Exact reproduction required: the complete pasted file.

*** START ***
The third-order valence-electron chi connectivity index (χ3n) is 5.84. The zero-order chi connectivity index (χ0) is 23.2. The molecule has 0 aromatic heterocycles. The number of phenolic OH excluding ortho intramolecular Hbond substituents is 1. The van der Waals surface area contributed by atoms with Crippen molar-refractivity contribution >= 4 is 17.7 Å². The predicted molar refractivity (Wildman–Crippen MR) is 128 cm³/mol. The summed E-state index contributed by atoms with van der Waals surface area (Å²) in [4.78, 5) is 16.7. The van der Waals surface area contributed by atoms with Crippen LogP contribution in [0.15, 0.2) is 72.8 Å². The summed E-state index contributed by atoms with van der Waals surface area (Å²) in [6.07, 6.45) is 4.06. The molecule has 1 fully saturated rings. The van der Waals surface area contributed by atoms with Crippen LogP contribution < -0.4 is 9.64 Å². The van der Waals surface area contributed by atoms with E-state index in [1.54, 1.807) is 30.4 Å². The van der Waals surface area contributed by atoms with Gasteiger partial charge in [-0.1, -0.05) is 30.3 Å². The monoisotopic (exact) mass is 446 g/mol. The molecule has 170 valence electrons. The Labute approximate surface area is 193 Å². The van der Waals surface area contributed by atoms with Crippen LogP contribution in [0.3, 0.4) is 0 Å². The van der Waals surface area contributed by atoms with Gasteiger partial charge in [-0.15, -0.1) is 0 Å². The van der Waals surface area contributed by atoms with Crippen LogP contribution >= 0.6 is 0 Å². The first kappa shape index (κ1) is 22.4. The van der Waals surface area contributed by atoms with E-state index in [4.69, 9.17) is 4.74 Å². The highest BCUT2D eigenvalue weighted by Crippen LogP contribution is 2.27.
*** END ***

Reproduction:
The third-order valence-electron chi connectivity index (χ3n) is 5.84. The zero-order chi connectivity index (χ0) is 23.2. The molecule has 0 aromatic heterocycles. The number of phenolic OH excluding ortho intramolecular Hbond substituents is 1. The van der Waals surface area contributed by atoms with Crippen molar-refractivity contribution >= 4 is 17.7 Å². The predicted molar refractivity (Wildman–Crippen MR) is 128 cm³/mol. The summed E-state index contributed by atoms with van der Waals surface area (Å²) in [4.78, 5) is 16.7. The van der Waals surface area contributed by atoms with Crippen LogP contribution in [0.15, 0.2) is 72.8 Å². The summed E-state index contributed by atoms with van der Waals surface area (Å²) in [6.07, 6.45) is 4.06. The molecule has 1 fully saturated rings. The van der Waals surface area contributed by atoms with Crippen LogP contribution < -0.4 is 9.64 Å². The van der Waals surface area contributed by atoms with E-state index in [1.54, 1.807) is 30.4 Å². The van der Waals surface area contributed by atoms with Gasteiger partial charge in [-0.1, -0.05) is 30.3 Å². The monoisotopic (exact) mass is 446 g/mol. The molecule has 170 valence electrons. The Labute approximate surface area is 193 Å². The van der Waals surface area contributed by atoms with Crippen LogP contribution in [0.3, 0.4) is 0 Å². The van der Waals surface area contributed by atoms with Gasteiger partial charge in [-0.15, -0.1) is 0 Å². The van der Waals surface area contributed by atoms with Crippen LogP contribution >= 0.6 is 0 Å². The first kappa shape index (κ1) is 22.4. The van der Waals surface area contributed by atoms with E-state index in [4.69, 9.17) is 4.74 Å². The highest BCUT2D eigenvalue weighted by Crippen LogP contribution is 2.27.